This work highlights the need for a formal quantitative framework for the analysis of epidemiological and virus sequence data, allowing investigators to test formal hypotheses such as comparing the probability of scenario (1) vs (2) described above. Such a framework could be particularly valuable when assessing any future changes in transmissibility of H7N9.

*References*

1. Number of confirmed human cases of avian influenza A(H7N9) reported to WHO: Report 8 - data in WHO/HQ as of 30 May 2013, 15:45 GMT+1. Secondary Number of confirmed human cases of avian influenza A(H7N9) reported to WHO: Report 8 - data in WHO/HQ as of 30 May 2013, 15:45 GMT+1 2013. http://www.who.int/influenza/human_animal_interface/influenza_h7n9/08_Re....
2. Human infection with avian influenza A(H7N9) virus – update 11 August 2013 Secondary Human infection with avian influenza A(H7N9) virus – update 11 August 2013 2013. http://www.who.int/csr/don/don_updates/en/index.html.
3. Yu H, Cowling BJ, Feng L, et al. Human infection with avian influenza A H7N9 virus: an assessment of clinical severity. Lancet 2013;382(9887):138-45.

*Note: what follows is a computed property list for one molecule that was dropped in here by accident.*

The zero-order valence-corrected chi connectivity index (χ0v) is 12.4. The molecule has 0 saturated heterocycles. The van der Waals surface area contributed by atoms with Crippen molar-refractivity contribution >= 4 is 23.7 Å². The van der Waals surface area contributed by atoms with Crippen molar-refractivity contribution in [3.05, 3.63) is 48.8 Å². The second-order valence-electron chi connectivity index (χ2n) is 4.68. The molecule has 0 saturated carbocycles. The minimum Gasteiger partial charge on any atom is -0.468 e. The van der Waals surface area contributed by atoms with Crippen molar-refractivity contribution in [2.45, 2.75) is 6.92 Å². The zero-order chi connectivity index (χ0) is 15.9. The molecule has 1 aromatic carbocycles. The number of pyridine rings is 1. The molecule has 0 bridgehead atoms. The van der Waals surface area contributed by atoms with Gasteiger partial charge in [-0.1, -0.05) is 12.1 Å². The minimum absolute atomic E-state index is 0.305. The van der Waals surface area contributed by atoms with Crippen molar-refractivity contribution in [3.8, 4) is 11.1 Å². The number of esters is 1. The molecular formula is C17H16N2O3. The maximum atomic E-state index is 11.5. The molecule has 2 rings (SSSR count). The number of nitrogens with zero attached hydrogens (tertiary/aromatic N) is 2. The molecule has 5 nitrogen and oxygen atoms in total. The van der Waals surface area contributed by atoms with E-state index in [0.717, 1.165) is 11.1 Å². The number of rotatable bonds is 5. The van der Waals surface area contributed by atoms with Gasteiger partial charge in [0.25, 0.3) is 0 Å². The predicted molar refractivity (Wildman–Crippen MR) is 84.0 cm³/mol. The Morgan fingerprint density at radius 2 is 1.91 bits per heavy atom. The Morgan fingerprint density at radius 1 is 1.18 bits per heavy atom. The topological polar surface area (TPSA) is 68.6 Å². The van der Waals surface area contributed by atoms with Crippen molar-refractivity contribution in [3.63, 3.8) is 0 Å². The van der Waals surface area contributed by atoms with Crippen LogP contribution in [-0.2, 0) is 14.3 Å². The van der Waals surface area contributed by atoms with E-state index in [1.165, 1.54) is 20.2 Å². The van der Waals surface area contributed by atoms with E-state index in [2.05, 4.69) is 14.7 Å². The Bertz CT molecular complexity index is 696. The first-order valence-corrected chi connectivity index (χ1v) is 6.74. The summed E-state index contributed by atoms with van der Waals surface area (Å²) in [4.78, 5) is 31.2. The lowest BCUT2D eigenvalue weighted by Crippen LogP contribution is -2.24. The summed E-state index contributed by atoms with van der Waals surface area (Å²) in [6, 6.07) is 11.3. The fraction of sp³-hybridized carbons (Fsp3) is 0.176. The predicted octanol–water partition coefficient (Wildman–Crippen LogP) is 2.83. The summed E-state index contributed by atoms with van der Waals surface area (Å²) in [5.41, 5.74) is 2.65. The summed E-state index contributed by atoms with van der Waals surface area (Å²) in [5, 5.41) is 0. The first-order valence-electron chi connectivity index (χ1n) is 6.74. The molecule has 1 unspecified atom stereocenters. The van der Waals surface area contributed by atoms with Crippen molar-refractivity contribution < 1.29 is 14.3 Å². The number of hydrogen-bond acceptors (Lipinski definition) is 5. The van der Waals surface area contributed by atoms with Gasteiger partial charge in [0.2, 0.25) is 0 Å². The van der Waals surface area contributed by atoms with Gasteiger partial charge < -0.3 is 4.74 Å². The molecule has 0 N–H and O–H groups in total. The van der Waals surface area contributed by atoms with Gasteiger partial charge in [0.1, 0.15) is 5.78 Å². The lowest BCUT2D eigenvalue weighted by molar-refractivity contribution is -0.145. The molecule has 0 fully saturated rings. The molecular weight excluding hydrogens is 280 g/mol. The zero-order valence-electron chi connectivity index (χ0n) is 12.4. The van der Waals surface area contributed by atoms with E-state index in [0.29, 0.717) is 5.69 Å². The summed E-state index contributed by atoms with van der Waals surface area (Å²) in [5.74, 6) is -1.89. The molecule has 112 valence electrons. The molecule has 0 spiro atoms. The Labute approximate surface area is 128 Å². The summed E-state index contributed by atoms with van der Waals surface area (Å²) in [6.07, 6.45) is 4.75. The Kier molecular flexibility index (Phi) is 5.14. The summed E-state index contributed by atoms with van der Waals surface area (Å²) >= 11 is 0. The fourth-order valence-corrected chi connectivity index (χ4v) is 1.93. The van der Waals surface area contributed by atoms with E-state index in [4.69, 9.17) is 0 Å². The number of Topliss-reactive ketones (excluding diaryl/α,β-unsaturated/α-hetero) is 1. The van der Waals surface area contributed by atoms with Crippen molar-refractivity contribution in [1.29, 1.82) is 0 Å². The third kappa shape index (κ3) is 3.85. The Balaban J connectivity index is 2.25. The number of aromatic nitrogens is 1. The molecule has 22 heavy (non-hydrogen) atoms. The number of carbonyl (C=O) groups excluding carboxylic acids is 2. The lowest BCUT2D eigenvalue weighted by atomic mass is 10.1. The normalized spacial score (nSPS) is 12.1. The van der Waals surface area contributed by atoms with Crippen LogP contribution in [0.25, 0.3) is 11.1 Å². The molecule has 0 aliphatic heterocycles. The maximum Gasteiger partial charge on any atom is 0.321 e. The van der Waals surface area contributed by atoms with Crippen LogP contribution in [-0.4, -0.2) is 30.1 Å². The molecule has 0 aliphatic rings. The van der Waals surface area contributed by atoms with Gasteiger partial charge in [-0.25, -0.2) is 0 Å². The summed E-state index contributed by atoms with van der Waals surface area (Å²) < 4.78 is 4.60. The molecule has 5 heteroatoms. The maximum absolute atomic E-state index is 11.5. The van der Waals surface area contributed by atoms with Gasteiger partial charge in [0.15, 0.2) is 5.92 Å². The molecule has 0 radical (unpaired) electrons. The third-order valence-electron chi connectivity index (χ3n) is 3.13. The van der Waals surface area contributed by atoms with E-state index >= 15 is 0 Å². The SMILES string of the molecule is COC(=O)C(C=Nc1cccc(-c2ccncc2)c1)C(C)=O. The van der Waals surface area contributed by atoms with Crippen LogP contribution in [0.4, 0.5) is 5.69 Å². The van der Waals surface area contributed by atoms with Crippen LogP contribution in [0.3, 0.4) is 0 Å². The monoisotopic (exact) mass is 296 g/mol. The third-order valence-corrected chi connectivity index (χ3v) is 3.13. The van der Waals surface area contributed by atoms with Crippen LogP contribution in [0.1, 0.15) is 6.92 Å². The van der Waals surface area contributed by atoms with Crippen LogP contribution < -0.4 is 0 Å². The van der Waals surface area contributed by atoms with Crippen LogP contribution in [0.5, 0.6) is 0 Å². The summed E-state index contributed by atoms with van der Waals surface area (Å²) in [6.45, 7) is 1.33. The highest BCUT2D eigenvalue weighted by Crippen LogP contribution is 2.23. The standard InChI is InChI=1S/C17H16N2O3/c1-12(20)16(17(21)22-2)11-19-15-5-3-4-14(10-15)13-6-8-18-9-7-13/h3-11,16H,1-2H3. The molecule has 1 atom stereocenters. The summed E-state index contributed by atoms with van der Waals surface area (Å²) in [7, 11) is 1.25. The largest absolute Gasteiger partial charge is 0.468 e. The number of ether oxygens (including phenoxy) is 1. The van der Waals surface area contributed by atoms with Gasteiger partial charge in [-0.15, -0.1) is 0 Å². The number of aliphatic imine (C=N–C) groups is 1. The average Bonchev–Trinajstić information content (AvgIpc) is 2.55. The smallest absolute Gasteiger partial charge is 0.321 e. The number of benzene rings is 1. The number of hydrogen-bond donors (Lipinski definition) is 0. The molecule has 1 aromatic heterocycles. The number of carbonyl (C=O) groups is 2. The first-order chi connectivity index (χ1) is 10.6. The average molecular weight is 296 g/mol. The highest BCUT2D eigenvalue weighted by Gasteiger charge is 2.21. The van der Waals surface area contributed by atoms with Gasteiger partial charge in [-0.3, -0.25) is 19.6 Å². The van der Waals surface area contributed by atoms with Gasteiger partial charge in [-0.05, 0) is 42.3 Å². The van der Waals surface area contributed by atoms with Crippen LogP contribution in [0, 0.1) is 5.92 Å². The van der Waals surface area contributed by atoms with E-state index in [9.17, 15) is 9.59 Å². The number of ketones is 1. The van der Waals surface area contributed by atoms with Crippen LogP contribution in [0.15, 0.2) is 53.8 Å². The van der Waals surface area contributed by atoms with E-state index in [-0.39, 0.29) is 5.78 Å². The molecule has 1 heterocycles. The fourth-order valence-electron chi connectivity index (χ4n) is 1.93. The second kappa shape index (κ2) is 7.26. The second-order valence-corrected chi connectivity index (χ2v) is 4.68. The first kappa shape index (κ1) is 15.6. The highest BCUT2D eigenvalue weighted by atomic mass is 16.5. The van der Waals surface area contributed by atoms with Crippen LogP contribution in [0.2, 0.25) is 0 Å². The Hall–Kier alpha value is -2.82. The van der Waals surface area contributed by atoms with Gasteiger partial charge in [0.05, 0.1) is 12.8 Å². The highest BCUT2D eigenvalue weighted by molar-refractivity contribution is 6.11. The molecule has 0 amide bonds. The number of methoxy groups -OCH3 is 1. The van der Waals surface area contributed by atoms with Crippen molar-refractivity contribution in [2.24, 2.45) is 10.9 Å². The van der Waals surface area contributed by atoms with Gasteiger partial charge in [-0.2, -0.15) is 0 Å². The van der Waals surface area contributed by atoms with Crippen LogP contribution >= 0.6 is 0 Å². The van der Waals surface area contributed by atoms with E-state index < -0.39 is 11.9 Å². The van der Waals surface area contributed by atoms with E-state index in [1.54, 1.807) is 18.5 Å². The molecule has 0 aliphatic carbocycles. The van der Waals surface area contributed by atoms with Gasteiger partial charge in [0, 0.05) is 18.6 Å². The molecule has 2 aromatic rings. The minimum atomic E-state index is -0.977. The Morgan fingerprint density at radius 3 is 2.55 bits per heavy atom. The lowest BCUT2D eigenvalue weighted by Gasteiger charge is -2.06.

4. Li Q, Zhou L, Zhou M, et al. Preliminary Report: Epidemiology of the Avian Influenza A (H7N9) Outbreak in China. N Engl J Med 2013.
5. Cowling BJ, Jin L, Lau EH, et al. Comparative epidemiology of human infections with avian influenza A H7N9 and H5N1 viruses in China: a population-based study of laboratory-confirmed cases. Lancet 2013;382(9887):129-37.
6. Qi X, Qian YH, Bao CJ, et al. Probable person to person transmission of novel avian influenza A (H7N9) virus in Eastern China, 2013: epidemiological investigation. BMJ 2013;347:f4752.
7. Poon LL, Chan KH, Chu DK, et al. Viral genetic sequence variations in pandemic H1N1/2009 and seasonal H3N2 influenza viruses within an individual, a household and a community. J Clin Virol 2011;52(2):146-50.

Competing interests: BJC has received research funding from MedImmune Inc. and consults for Crucell NV.

13 August 2013
Nancy H. L. Leung
PhD student
Colin J. Worby, William P. Hanage, Marc Lipsitch, Benjamin J. Cowling
Division of Epidemiology and Biostatistics, School of Public Health, Li Ka Shing Faculty of Medicine, The University of Hong Kong
Pokfulam, Hong Kong Special Administrative Region, China